The showdown between Sen. Bernie Sanders (I-Vt.) and Starbucks chief Howard Schultz will come to a head next week.
That’s when the Senate Health, Education, Labor and Pensions (HELP) Committee will vote on whether to subpoena Schultz’s testimony and authorize an investigation into the company’s labor law violations.
The Wednesday vote comes on the heels of a major legal decision by the National Labor Relations Board (NLRB) that Starbucks was affecting its workers’ organizing efforts through “egregious and widespread misconduct” that violated their legal rights.
“While Howard Schultz is a multi-billionaire who runs a very profitable multi-national corporation, he must understand that he and his company are not above the law,” Sanders, who chairs the HELP committee, said in a statement announcing the March 8 subpoena vote.
“Unfortunately, Mr. Schultz has given us no choice, but to subpoena him. A multi-billion dollar corporation like Starbucks cannot continue to break federal labor law with impunity. The time has come to hold Starbucks and Mr. Schultz accountable,” Sanders wrote.
The HELP committee has 11 Democrats and 10 Republicans. An aide for Virginia Sen. Tim Kaine — a Democrat on the committee — told The Hill they were “not sure” that the vote would fall along party lines.
A Starbucks spokesman said last week that, “this is a disappointing development, but we will continue our dialogue with Chairman Sanders’s staff and are optimistic that we’ll come to an appropriate resolution. Our response to the Chairman’s initial request still stands.”
In lieu of Schultz, the company said it would offer AJ Jones II, executive vice president and chief communications officer for Starbucks, to testify before the committee.
Jones was the policy director for Rep. James Clyburn (D-S.C.), the former House Democratic whip.
Why Sanders wants Schultz to testify
More than 280 Starbucks stores have voted to unionize since the December 2021 Buffalo vote, according to Starbucks Workers United. In that time, Starbucks has fired nearly 200 union organizers.
The NLRB has filed more than 75 complaints against Starbucks alleging unlawful intimidation and retaliation against union organizers.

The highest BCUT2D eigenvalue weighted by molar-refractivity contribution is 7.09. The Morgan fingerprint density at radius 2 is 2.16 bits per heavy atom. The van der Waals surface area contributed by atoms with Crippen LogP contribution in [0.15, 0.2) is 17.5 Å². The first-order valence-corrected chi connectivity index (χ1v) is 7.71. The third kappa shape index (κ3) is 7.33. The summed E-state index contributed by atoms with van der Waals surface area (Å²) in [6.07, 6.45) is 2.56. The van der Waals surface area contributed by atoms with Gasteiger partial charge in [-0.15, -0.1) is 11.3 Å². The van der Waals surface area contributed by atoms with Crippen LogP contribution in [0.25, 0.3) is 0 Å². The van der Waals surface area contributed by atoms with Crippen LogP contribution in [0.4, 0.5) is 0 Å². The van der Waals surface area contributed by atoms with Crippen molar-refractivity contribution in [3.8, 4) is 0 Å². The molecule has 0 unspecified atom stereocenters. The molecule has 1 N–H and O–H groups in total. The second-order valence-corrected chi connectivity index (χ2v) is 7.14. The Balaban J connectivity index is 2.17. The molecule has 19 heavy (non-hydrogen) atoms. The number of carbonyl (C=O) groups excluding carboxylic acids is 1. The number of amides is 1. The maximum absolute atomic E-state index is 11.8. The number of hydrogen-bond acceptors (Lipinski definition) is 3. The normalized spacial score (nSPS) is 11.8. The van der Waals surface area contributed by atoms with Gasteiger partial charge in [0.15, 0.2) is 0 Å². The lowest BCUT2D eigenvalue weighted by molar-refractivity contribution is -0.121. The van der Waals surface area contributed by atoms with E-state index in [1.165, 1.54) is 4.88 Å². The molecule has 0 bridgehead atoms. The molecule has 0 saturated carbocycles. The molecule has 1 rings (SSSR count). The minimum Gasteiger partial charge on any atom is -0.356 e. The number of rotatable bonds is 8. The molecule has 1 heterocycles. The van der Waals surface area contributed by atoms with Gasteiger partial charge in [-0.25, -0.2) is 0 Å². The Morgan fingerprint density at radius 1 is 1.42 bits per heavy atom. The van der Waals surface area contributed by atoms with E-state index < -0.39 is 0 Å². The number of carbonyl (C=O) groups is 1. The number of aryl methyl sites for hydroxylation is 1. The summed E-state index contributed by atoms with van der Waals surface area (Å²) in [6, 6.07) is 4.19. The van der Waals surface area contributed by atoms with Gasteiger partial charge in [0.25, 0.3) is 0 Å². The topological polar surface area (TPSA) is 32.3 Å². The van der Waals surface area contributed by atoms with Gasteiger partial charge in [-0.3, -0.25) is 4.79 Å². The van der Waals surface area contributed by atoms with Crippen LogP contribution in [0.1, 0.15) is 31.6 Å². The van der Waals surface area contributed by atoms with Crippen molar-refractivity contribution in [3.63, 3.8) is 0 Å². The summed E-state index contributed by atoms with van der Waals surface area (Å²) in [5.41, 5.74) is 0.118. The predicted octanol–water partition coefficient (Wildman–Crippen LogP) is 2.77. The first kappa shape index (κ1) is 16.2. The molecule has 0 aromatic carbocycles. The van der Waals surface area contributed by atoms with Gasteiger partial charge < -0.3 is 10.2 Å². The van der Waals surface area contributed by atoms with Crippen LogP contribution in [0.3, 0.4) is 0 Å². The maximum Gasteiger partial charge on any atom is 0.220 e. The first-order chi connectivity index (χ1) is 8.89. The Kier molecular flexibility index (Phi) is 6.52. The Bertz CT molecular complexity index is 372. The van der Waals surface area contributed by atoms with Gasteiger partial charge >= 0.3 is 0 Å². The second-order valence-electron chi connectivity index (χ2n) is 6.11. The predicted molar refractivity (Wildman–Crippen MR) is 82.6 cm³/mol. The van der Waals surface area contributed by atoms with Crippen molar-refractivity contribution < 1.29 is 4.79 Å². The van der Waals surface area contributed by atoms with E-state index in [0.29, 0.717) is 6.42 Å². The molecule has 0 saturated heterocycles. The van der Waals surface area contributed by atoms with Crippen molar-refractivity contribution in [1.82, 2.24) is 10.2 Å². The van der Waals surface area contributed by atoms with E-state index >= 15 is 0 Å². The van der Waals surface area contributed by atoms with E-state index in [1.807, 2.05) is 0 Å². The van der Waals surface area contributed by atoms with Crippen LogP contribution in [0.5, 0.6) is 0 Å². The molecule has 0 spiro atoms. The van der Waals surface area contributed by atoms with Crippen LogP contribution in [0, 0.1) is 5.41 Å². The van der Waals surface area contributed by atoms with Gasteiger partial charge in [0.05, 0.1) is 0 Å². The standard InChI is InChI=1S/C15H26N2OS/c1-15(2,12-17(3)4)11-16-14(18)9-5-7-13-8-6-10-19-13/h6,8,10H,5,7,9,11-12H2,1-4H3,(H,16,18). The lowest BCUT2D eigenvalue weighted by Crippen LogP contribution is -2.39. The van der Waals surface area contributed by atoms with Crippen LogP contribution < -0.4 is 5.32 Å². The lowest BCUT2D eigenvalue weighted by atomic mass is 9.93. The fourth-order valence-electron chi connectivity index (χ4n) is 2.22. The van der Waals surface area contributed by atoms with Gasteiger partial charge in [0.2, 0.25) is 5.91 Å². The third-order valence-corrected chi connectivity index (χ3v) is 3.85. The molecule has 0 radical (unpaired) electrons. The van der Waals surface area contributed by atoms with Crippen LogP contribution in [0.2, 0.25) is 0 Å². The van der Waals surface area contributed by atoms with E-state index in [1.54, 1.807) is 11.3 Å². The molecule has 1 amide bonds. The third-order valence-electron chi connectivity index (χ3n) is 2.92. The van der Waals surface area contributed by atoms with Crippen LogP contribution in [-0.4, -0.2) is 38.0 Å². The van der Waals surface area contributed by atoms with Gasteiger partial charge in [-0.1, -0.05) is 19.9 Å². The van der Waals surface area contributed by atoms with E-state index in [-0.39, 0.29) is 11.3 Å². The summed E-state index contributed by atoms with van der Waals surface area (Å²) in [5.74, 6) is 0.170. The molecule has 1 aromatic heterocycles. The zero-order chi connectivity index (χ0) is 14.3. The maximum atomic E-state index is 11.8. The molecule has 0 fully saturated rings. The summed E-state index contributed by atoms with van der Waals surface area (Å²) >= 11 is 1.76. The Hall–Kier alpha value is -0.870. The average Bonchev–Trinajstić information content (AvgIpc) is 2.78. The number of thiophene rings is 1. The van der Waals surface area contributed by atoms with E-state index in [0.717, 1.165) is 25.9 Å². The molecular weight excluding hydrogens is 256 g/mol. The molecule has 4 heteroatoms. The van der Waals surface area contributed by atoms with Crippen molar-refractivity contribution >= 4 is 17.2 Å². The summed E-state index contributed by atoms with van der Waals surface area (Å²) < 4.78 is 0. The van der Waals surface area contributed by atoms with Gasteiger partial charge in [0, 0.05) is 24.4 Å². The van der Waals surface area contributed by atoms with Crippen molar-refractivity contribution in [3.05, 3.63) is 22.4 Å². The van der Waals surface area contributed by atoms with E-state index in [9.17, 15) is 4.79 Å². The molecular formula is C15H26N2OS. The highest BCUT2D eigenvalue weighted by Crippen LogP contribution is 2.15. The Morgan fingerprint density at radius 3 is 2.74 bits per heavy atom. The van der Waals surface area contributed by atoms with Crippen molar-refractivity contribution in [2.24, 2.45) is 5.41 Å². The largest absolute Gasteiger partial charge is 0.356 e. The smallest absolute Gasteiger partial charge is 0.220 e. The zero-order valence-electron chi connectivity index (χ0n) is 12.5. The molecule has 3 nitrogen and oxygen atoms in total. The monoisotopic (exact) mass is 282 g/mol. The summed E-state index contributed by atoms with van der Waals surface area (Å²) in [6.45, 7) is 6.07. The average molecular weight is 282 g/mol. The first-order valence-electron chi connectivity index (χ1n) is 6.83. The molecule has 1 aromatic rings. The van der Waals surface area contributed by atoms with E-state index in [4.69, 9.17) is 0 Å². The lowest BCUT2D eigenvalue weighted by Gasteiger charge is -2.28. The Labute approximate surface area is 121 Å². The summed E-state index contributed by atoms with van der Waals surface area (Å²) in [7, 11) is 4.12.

But it’s not just the company’s labor practices that are of interest to Sanders.
It’s also the role in shaping them and enforcing them played by Schultz himself — a CEO who was once reported to be former Secretary of State Hillary Clinton’s pick to serve as Labor secretary if she had won the 2016 presidential election.
Sanders called attention to the personal nature of Schultz’s role in Starbucks labor policy in a Thursday letter to the company, referring to the NLRB decision that Starbucks had committed “hundreds” of labor violations.
The senator cited a November 2021 meeting in Buffalo led by Schultz, who had not yet returned as the company’s CEO following a 2018 retirement, with all area Starbucks workers.
“These workers were forced to attend this meeting while every Buffalo-area store was closed to listen to Mr. Schultz one month prior to union elections that were held in the area. This meeting makes clear the enormous power and influence Mr. Schultz has over labor policy at Starbucks,” Sanders wrote.
Starbucks is under fire for labor violations
In perhaps the most significant ruling to date, NLRB administrative law judge Michael Rosas on Wednesday found that Starbucks engaged in numerous labor law violations during its union-busting campaign in Buffalo, displaying “egregious and widespread misconduct demonstrating a general disregard for the employees’ fundamental rights.”
Rosas ordered Starbucks to rehire and give back pay to seven Buffalo-area workers who were fired amid organizing efforts. As part of the ruling, Starbucks would have to post a notice in its stores promising that the company won’t surveil or threaten workers aiming to form a union.
Rosas ordered also Schultz to personally read the notice to the Buffalo Starbucks workers.
Starbucks union organizers described the company’s counter-organizing efforts as a form of “psychological warfare.”
Starbucks’s pressure on employees caused physical symptoms
“It was incredibly intense,” Jaz Brisack, an organizer who worked for Starbucks from 2020 to 2022 and now works for the Workers United union in New York, told The Hill in an interview.